Cite This Page:

Christian-Albrechts-Universitaet zu Kiel. "How a leaf beetle walks underwater." ScienceDaily. ScienceDaily, 8 August 2012. <www.sciencedaily.com/releases/2012/08/120808132526.htm>.
Christian-Albrechts-Universitaet zu Kiel. (2012, August 8). How a leaf beetle walks underwater. ScienceDaily. Retrieved December 21, 2014 from www.sciencedaily.com/releases/2012/08/120808132526.htm
Christian-Albrechts-Universitaet zu Kiel. "How a leaf beetle walks underwater." ScienceDaily. www.sciencedaily.com/releases/2012/08/120808132526.htm (accessed December 21, 2014).

Share This


More From ScienceDaily



More Matter & Energy News

Sunday, December 21, 2014

Featured Research

from universities, journals, and other organizations


Featured Videos

from AP, Reuters, AFP, and other news services

Touch-Free Smart Phone Empowers Mobility-Impaired

Touch-Free Smart Phone Empowers Mobility-Impaired

Reuters - Innovations Video Online (Dec. 21, 2014) A touch-free phone developed in Israel enables the mobility-impaired to operate smart phones with just a movement of the head. Suzannah Butcher reports. Video provided by Reuters
Powered by NewsLook.com
Building Google Into Cars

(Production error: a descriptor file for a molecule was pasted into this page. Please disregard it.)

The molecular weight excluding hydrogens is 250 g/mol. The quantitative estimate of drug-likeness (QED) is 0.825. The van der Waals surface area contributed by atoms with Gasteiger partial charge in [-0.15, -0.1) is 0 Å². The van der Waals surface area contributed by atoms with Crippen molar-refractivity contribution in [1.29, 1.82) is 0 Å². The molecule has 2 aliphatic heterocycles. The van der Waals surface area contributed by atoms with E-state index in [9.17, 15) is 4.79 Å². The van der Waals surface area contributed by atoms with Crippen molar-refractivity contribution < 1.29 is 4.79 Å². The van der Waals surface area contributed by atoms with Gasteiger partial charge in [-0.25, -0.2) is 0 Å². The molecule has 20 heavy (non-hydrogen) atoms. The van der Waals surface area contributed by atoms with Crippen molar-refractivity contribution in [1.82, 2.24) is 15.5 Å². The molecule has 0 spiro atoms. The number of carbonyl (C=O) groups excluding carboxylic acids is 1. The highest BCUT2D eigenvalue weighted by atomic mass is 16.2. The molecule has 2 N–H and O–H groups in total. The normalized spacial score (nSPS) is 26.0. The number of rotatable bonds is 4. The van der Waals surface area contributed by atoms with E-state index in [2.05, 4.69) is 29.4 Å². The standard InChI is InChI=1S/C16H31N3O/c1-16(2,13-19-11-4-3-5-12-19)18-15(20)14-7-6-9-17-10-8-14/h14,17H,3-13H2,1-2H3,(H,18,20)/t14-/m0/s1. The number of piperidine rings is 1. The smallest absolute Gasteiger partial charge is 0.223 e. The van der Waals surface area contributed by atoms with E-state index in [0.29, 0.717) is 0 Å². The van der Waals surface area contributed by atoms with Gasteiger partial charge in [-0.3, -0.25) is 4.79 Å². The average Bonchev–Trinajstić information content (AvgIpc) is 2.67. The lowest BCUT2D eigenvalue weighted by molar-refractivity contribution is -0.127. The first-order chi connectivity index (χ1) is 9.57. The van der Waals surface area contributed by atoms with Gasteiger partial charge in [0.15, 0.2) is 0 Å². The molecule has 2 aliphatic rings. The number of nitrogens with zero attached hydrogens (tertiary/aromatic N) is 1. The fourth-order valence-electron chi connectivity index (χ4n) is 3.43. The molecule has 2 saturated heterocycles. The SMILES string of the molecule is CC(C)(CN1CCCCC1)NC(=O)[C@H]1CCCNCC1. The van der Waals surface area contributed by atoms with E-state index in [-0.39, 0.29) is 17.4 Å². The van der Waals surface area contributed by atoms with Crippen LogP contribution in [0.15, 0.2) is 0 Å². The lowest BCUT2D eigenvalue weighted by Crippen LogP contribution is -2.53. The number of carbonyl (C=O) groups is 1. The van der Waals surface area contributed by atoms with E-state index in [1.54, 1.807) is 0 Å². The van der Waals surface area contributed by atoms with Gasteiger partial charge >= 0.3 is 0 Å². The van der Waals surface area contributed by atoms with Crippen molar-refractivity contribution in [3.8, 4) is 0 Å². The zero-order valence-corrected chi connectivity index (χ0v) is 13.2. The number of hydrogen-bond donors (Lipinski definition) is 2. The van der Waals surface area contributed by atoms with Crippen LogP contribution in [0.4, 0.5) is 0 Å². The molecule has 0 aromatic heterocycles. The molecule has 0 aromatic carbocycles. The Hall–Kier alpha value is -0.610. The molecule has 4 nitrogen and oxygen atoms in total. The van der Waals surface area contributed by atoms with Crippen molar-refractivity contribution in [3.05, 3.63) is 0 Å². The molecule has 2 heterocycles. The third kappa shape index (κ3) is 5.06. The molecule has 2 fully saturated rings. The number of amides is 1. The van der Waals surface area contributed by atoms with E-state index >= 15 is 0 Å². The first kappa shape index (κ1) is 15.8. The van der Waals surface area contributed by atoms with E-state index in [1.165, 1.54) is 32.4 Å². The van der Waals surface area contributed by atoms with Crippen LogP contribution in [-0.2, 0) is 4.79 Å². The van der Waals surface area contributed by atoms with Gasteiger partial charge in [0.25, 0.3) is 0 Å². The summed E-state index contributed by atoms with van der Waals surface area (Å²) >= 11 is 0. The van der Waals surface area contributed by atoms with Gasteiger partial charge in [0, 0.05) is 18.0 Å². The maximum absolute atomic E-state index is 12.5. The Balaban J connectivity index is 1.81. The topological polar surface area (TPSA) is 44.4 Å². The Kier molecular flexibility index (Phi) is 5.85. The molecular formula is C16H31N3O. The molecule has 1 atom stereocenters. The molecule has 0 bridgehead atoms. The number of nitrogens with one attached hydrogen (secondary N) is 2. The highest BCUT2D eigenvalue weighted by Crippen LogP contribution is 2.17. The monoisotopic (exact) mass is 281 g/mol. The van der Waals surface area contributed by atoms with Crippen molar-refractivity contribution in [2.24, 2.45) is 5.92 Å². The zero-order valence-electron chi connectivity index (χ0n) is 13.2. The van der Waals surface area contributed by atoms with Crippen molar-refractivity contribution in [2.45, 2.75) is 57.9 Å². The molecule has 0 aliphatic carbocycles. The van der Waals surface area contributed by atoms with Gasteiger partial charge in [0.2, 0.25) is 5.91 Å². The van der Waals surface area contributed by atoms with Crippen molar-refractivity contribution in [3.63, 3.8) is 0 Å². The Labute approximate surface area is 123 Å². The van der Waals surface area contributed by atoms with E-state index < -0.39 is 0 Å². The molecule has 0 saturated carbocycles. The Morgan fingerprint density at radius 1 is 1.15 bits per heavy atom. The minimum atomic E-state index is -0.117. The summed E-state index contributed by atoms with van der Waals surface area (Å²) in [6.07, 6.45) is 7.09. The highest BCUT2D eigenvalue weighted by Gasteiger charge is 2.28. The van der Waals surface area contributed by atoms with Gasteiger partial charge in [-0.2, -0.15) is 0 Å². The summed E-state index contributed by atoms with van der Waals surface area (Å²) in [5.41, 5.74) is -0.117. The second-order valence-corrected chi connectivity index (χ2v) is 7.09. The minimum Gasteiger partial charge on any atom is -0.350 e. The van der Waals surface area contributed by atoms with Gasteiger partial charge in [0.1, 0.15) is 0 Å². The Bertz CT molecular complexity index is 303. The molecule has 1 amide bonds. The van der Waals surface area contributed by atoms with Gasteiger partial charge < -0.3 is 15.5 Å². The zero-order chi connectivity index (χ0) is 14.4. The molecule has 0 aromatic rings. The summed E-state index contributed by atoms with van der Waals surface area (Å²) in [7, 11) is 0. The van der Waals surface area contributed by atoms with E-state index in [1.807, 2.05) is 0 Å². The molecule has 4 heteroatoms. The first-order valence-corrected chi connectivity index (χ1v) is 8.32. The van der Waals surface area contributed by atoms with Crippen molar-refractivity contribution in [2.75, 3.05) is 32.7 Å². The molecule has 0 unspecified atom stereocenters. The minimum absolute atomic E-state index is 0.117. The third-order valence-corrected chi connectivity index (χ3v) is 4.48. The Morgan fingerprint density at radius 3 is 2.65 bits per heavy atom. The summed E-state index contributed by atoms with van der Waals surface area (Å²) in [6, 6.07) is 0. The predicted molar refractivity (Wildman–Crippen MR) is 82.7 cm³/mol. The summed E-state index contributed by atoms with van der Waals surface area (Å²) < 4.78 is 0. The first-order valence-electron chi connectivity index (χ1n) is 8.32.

Building Google Into Cars

Reuters - Business Video Online (Dec. 19, 2014) Google's next Android version could become the standard that'll power your vehicle's entertainment and navigation features, Reuters has learned. Fred Katayama reports. Video provided by Reuters
Powered by NewsLook.com
AP Review: Nikon D750 and GoPro Hero 4

AP Review: Nikon D750 and GoPro Hero 4

AP (Dec. 19, 2014) What to buy an experienced photographer or video shooter? There is some strong gear on the market from Nikon and GoPro. The AP's Ron Harris takes a closer look. (Dec. 19) Video provided by AP
Powered by NewsLook.com
Obama: Better Ways to Create Jobs Than Keystone Pipeline

Obama: Better Ways to Create Jobs Than Keystone Pipeline

AFP (Dec. 19, 2014) US President Barack Obama says that construction of the Keystone pipeline would have 'very little impact' on US gas prices and believes there are 'more direct ways' to create construction jobs. Duration: 00:47 Video provided by AFP
Powered by NewsLook.com

Search ScienceDaily

Number of stories in archives: 140,361

Find with keyword(s):
Enter a keyword or phrase to search ScienceDaily for related topics and research stories.

Save/Print:
Share:

Breaking News:

Strange & Offbeat Stories


Space & Time

Matter & Energy

Computers & Math

In Other News

... from NewsDaily.com

Science News

Health News

Environment News

Technology News



Save/Print:
Share:

Free Subscriptions


Get the latest science news with ScienceDaily's free email newsletters, updated daily and weekly. Or view hourly updated newsfeeds in your RSS reader:

Get Social & Mobile


Keep up to date with the latest news from ScienceDaily via social networks and mobile apps:

Have Feedback?


Tell us what you think of ScienceDaily -- we welcome both positive and negative comments. Have any problems using the site? Questions?
Mobile: iPhone Android Web
Follow: Facebook Twitter Google+
Subscribe: RSS Feeds Email Newsletters
Latest Headlines Health & Medicine Mind & Brain Space & Time Matter & Energy Computers & Math Plants & Animals Earth & Climate Fossils & Ruins